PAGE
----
MARQUES, Arthur de Sousa. 13 September 2017 (has links)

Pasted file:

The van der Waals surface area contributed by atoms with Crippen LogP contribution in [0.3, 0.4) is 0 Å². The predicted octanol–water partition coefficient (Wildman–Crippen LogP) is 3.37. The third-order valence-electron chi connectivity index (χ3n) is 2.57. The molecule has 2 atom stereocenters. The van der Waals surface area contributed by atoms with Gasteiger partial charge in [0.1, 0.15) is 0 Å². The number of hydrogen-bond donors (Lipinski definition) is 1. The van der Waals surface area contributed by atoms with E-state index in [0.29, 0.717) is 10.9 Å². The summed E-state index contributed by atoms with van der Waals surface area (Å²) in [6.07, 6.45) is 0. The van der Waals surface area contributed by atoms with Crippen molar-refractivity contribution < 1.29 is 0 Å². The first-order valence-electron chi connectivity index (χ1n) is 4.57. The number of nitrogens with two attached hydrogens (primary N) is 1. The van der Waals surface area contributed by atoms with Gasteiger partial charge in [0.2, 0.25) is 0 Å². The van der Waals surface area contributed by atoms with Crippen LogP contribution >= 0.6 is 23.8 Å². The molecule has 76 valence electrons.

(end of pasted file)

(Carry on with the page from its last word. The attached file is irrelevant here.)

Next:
Submitted by Johnny Rodrigues (johnnyrodrigues@ufcg.edu.br) on 2017-09-13T17:33:44Z No. of bitstreams: 1 Dissertação Uma Abordagem para Representação e Rastreio de Artefatos - Dissertação - Arthur Marques.pdf: 3543236 bytes, checksum: 940b12e3ea8bc59723a107297df266fc (MD5) / Made available in DSpace on 2017-09-13T17:33:44Z (GMT). No. of bitstreams: 1 Dissertação Uma Abordagem para Representação e Rastreio de Artefatos - Dissertação - Arthur Marques.pdf: 3543236 bytes, checksum: 940b12e3ea8bc59723a107297df266fc (MD5) Previous issue date: 2014-12-15 / Rastreabilidade de Requisitos refere-se ao processo de rastreio de requisitos ao longo de todo o ciclo de vida de um software. Visto que um grande conjunto de informações é usado e produzido e tais devem ser rastreadas, ela é essencial ao processo de desenvolvimento de software. Não obstante, uma vez que a complexidade dos sistemas desenvolvidos cresce, a miríade de artefatos relacionados também cresce. Sendo assim, engenheiros de requisitos são encarregados de rastrear requisitos em diferentes níveis de abstrações. Neste contexto, vale ressaltar que não há um consenso acerca do processo de rastreabilidade e, como consequência, práticas de rastreabilidade de requisitos não podem ser unificadas em diferentes ambientes organizacionais. Propor uma abstração comum para rastreabilidade de requisitos e também identificar aspectos chave do processo de rastreabilidade são reconhecidos como notáveis tópicos de pesquisa dentre os grandes desafios da rastreabilidade de requisitos. Sendo assim, no presente trabalho, propomos uma Linguagem de Representação de Rastreabilidade (TRL), que provê abstrações para a rastreabilidade de requisitos. Tal linguagem é então explorada por um processo de rastreabilidade, centrado na mesma. Desta forma, ao discutirmos detalhadamente as fases do processo proposto, atores, responsabilidades, entradas e saídas esperadas bem como contratos e interfaces que regem tal processo, nós investigamos aspectos comuns do processo de rastreabilidade. A avaliação do presente trabalho considera que: (i) a representação proposta foi avaliada considerando critérios de legibilidade e redigibilidade, ou seja, quão compreensível ela é; e (ii) o processo proposto foi avaliado considerando sua performance e eficiência, isto é, quão bem o processo apoia atividades beneficiadas pela rastreabilidade de requisitos. Como resultados, observamos que a linguagem e suas construções foram avaliadas como de fácil leitura e escrita e que a linguagem é uma abordagem viável para abstrair rastreabilidade de requisitos. Além disso, observamos que o processo proposto possui melhor performance e eficiência quando comparado à um processo ad hoc. Dados os resultados observados, a abordagem proposta (linguagem e processo) fornece abstrações para o processo de rastreabilidade de requisitos bem como fomentar a discussão acerca dos principais aspectos do processo de rastreabilidade, desta forma, promovendo a rastreabilidade de requisitos portável. / Requirements Traceability (RT) refers to the process of tracing requirements through the software development life-cycle. It is essential for the software development process because a lot of information is used and produced and it should be kept related or traceable. Nevertheless , as the complexity of a system increases, themyriad of related artifacts also increases. Therefore, one is encumbered of tracing requirements through different abstraction levels. Moreover, there is not a consensus about the traceability process and, as a consequence, requirements traceability practices cannot be unified across different organizational settings. Proposing a common abstraction to requirements traceability and also identifying common aspects to the requirements traceability process have been recognized as remarkable research topics of the grand challenges of requirements traceability. Therefore, is this work, we propose a Traceability Representation Language (TRL), which provides abstractions to requirements traceability. Such representation is then exploited by a requirements traceability process centered on it. Thus, by thoroughly discussing process’ phases, activities, actors, responsibilities, and input/output artifacts as well as traceability contracts, which govern process’ phases and how they intercommunicate, we investigate common aspects of requirements traceability. The evaluation of the present work was twofold: (i) the proposed language was evaluated considering its readability and writability, i.e. how comprehensible it is; and (ii) the proposed process was evaluated regarding its performance and effectiveness, i.e. how well it supports requirements traceability tasks. As a result, we observed that the language’s constructions were evaluated as easily read/written and that it is a feasible approach to provide an abstraction to requirements traceability. Moreover,we observed that the proposed process improves the performance and efficiency of the requirements traceability process, while maintaining the same accuracy of other approaches. Therefore, the proposed approach (language and process) is feasible to address abstractions to requirements traceability as well as foster the discussion of major aspects of the requirements traceability process, thus portable traceability can be addressed, i. e. how requirements traceability techniques can be used across different projects or even organizations.